This was indeed the conclusion reached in a large-scale study from the University of Cambridge and University College London, wherein researchers found that moderate drinking may be linked with a reduced risk of developing numerous serious heart conditions.
After looking at electronic health records for almost two million healthy adults in the United Kingdom, researchers found that moderate drinkers (those who consumed no more than around 14 units of alcohol per week) were less likely than heavy drinkers and teetotallers to see a doctor for several conditions including heart attacks and strokes caused by blood clots.
“In terms of biology, people who drink in moderation tend to have lower levels of inflammation, or higher levels of good cholesterol,” head researcher Steven Bell told The Independent.
“But some people would say these people just tend to be more healthy and socially engaged, and that’s leading to lower levels of different types of heart disease than the drinking itself.”
Bell said the study of 1.93 million adults, published in the British Medical Journal, was “larger than all previous studies when pooled together.” It isn’t the first study, however, to link drinking alcohol within recommended limits to a reduced risk of heart disease.
“We linked databases containing patients’ alcohol consumption recorded by GP or practice nurses to disease and test registries,” he said. “One of the advantages of doing this is we were able to create a dataset representative of the general population, at a much larger scale than previous studies.”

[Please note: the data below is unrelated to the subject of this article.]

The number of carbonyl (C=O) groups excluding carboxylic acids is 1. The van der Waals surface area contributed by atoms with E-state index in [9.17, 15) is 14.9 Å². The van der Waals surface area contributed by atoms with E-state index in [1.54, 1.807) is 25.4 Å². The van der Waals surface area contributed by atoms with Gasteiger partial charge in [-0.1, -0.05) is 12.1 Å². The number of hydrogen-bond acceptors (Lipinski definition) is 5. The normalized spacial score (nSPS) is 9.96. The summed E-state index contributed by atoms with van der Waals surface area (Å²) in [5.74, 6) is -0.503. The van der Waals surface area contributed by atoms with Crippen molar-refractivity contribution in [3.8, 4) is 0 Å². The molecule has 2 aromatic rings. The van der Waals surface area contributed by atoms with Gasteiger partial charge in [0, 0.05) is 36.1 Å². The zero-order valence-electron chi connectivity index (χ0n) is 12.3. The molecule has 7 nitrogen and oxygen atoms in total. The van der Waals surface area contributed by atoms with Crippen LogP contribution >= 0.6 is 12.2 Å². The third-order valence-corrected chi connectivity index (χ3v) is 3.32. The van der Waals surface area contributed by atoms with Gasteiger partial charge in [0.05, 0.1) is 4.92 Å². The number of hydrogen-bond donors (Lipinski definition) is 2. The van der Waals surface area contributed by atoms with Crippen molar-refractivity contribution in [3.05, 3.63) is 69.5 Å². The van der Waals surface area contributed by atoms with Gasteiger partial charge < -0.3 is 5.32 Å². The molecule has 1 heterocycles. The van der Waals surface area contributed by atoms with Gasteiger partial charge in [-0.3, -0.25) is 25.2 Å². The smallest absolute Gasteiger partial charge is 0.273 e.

The researchers used the data to analyze the association between alcohol consumption and 12 different heart conditions. Compared to moderate drinkers, those who drank more than the recommended weekly alcohol intake had an increased risk of most of the conditions, but had a lower risk of heart attack and angina.
Abstaining from alcohol, on the other hand, was linked to increased risk of unstable angina, heart attack, sudden coronary death, heart failure, stroke caused by loss of blood flow, abdominal aneurysm and peripheral arterial disease.
Bell stressed, however, that these findings shouldn’t be taken by non-drinkers as a reason to start drinking, as there are safer and more effective ways of lowering heart disease risk (a healthy diet, for example.)
Researchers at Harvard Medical School and Johns Hopkins School of Public Health said the study “sets the stage for ever larger and more sophisticated studies that will attempt to harness the flood of big data into a stream of useful, reliable, and unbiased findings.”
When it comes down to it, of course, this is all just a long-winded way of saying: cheers!
h/t The Independent